‘In The Mandrake File, Bannel has created one of the most fascinating, complex detectives of contemporary crime fiction: [In] Osama Kandar … he has created an unforgettable expression of the resilience of the Afghan spirit. Here’s hoping that this is the first in a Kandar series.’
Caroline Baum, Booktopia
In a Kabul ravaged by violence and corruption, Murder Squad boss Osama Kandar still believes in integrity, a code of honour, and loyalty to old friends. But the apparent suicide of a businessman called Wali Wadi changes everything.
As Kandar's routine investigation starts to suggest murder, the Minister for Security attempts to foil his every move, motivating him even more to solve the alleged crime.
Meanwhile, a Swiss-based secret organisation known as The Entity is doing everything in its power to terminate Kandar's investigation, even if it means putting an end to his life and those of innocent civilians. Wali Wadi's murderer must not be found, whatever the cost.
At the same time, Entity analyst Nick Snee is looking for a man named Leonard Mandrake, who has information that The Entity is desperate for. When Snee Nick discovers that Mandrake's information is related to Wali Wadi's death, he joins forces with Kandar to find out what everybody is after, and why so many innocent lives are being destroyed in the wake of the Mandrake Affair.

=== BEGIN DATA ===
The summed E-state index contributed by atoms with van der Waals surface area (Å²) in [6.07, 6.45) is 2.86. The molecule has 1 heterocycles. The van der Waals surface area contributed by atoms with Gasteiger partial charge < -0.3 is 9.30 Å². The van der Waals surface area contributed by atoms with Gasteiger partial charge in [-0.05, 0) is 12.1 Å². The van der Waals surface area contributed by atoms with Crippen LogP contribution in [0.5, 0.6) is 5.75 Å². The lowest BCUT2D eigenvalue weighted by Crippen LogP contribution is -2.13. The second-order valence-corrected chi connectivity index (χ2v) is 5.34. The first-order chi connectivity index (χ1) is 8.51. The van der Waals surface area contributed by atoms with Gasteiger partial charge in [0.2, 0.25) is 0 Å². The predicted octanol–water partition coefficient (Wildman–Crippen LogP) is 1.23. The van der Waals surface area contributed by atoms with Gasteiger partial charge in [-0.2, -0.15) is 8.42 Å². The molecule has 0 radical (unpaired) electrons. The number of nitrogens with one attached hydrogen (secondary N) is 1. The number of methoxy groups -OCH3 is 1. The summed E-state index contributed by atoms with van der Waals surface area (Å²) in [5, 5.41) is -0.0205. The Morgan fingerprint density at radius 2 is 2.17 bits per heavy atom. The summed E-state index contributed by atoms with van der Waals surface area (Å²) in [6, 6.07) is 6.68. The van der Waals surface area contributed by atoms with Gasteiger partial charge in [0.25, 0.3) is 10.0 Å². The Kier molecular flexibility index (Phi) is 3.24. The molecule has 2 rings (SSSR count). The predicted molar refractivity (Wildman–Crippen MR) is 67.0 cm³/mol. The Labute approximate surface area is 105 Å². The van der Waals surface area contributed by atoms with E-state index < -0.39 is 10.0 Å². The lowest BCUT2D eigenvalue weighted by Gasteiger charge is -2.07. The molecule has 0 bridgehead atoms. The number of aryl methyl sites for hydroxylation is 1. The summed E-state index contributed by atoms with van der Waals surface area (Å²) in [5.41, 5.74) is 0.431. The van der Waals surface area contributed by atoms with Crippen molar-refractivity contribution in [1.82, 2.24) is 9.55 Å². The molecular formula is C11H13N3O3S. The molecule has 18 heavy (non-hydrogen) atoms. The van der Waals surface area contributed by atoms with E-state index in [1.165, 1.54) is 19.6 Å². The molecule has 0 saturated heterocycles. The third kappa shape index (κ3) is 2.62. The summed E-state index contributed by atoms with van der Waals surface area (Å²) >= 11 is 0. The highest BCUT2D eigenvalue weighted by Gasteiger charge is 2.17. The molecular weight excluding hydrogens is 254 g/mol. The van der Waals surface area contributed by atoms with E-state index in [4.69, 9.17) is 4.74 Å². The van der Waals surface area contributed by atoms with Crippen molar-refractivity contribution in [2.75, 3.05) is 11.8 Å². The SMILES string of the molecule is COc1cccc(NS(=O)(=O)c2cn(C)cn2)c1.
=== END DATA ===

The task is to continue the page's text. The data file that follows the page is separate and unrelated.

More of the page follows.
What they discover is far more important than either could have possibly imagined.
About the Author
Cédric Bannel, 45, began his career as a French foreign diplomat and as a senior public official working on financial sanctions against Iraq. He has gone on to found and head one of France’s biggest Internet companies.
Reviewed by 1 customer
Displaying review 1
Comments about The Mandrake File:
Set in Afghanistan, this is not a straightforward whodunnit but instead, takes the reader into a complex situation of daily life lived against the backdrop of war. How can an Afghan detective weave his investigative urge through a tightening web of corruption, bureauacracy and foreign misunderstandings of his country?
This detective has many dangerous challenges to deal with and the risks he takes, along with one or two of his colleagues, puts lives on the line.
This process raises questions about what is important in a time of war, who you will offend?
There are men in positions of power above you who would rather see you dead than have you find out uncomfortable truths. How you deal with that is tricky, very tricky indeed.
We may never visit Afghanistan but readers will feel more informed about what it's like day to day for the local population.
The Mandrake File is a great read and deserves a wide audience.
Number Of Pages: 384
Published: 2nd July 2012
Publisher: Scribe Publications
Dimensions (cm): 23.4 x 15.3